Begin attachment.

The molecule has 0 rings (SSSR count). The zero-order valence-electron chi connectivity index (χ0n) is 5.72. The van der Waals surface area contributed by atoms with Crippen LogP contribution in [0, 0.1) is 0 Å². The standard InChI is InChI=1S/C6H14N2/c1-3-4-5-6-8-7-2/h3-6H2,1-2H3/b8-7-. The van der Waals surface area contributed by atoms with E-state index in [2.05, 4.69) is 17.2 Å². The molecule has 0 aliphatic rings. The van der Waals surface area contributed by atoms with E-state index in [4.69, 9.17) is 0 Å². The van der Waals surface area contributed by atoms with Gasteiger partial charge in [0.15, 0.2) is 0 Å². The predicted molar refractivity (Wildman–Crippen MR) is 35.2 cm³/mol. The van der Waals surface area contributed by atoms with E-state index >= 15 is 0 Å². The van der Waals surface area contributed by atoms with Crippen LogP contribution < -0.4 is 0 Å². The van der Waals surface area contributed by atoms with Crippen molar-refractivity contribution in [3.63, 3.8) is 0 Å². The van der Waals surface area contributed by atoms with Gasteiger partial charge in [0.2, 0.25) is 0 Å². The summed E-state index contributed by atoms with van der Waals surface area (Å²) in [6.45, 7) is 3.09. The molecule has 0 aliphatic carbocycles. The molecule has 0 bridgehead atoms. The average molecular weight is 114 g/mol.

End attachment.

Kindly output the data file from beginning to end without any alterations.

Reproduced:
The molecule has 0 rings (SSSR count). The zero-order valence-electron chi connectivity index (χ0n) is 5.72. The van der Waals surface area contributed by atoms with Crippen LogP contribution in [0, 0.1) is 0 Å². The standard InChI is InChI=1S/C6H14N2/c1-3-4-5-6-8-7-2/h3-6H2,1-2H3/b8-7-. The van der Waals surface area contributed by atoms with E-state index in [2.05, 4.69) is 17.2 Å². The molecule has 0 aliphatic rings. The van der Waals surface area contributed by atoms with E-state index in [4.69, 9.17) is 0 Å². The van der Waals surface area contributed by atoms with Gasteiger partial charge in [0.15, 0.2) is 0 Å². The predicted molar refractivity (Wildman–Crippen MR) is 35.2 cm³/mol. The van der Waals surface area contributed by atoms with E-state index >= 15 is 0 Å². The van der Waals surface area contributed by atoms with Crippen LogP contribution < -0.4 is 0 Å². The van der Waals surface area contributed by atoms with Crippen molar-refractivity contribution in [3.63, 3.8) is 0 Å². The van der Waals surface area contributed by atoms with Gasteiger partial charge in [0.2, 0.25) is 0 Å². The summed E-state index contributed by atoms with van der Waals surface area (Å²) in [6.45, 7) is 3.09. The molecule has 0 aliphatic carbocycles. The molecule has 0 bridgehead atoms. The average molecular weight is 114 g/mol.